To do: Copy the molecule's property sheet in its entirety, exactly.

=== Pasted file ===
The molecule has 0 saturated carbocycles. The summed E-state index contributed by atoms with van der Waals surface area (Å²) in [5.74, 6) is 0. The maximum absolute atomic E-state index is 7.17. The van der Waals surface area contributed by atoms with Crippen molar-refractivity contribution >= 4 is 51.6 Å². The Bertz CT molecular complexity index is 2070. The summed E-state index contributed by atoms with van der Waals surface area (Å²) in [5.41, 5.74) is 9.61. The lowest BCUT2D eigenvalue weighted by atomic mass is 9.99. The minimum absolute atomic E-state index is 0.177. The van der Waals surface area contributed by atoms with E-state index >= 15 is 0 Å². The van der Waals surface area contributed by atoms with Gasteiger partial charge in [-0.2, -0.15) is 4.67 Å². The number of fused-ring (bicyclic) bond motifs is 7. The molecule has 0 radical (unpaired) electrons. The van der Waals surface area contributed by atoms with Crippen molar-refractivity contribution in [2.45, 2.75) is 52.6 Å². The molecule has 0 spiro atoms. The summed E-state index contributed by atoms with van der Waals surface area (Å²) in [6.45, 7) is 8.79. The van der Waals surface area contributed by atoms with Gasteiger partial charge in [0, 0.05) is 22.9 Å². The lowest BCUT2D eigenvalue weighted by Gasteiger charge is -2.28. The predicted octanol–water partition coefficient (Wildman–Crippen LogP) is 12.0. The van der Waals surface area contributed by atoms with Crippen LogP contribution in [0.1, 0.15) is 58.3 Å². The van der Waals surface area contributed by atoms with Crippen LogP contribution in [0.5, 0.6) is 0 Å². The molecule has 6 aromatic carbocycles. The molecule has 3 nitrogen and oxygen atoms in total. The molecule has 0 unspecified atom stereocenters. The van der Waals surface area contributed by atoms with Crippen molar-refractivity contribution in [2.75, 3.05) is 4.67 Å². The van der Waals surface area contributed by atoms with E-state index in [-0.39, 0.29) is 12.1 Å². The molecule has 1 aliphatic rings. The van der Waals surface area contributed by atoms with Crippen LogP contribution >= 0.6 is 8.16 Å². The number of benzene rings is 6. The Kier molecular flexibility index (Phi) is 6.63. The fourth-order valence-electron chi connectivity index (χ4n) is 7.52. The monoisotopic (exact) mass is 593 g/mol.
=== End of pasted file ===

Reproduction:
The molecule has 0 saturated carbocycles. The summed E-state index contributed by atoms with van der Waals surface area (Å²) in [5.74, 6) is 0. The maximum absolute atomic E-state index is 7.17. The van der Waals surface area contributed by atoms with Crippen molar-refractivity contribution >= 4 is 51.6 Å². The Bertz CT molecular complexity index is 2070. The summed E-state index contributed by atoms with van der Waals surface area (Å²) in [5.41, 5.74) is 9.61. The lowest BCUT2D eigenvalue weighted by atomic mass is 9.99. The minimum absolute atomic E-state index is 0.177. The van der Waals surface area contributed by atoms with E-state index >= 15 is 0 Å². The van der Waals surface area contributed by atoms with Gasteiger partial charge in [-0.2, -0.15) is 4.67 Å². The number of fused-ring (bicyclic) bond motifs is 7. The molecule has 0 radical (unpaired) electrons. The van der Waals surface area contributed by atoms with Crippen molar-refractivity contribution in [2.45, 2.75) is 52.6 Å². The molecule has 0 spiro atoms. The summed E-state index contributed by atoms with van der Waals surface area (Å²) in [6.45, 7) is 8.79. The van der Waals surface area contributed by atoms with Gasteiger partial charge in [0, 0.05) is 22.9 Å². The lowest BCUT2D eigenvalue weighted by Gasteiger charge is -2.28. The predicted octanol–water partition coefficient (Wildman–Crippen LogP) is 12.0. The van der Waals surface area contributed by atoms with Crippen LogP contribution in [0.1, 0.15) is 58.3 Å². The van der Waals surface area contributed by atoms with Crippen LogP contribution in [0.5, 0.6) is 0 Å². The molecule has 6 aromatic carbocycles. The molecule has 3 nitrogen and oxygen atoms in total. The molecule has 0 unspecified atom stereocenters. The van der Waals surface area contributed by atoms with Crippen molar-refractivity contribution in [2.75, 3.05) is 4.67 Å². The van der Waals surface area contributed by atoms with E-state index in [-0.39, 0.29) is 12.1 Å². The molecule has 1 aliphatic rings. The van der Waals surface area contributed by atoms with Crippen LogP contribution >= 0.6 is 8.16 Å². The number of benzene rings is 6. The Kier molecular flexibility index (Phi) is 6.63. The fourth-order valence-electron chi connectivity index (χ4n) is 7.52. The monoisotopic (exact) mass is 593 g/mol.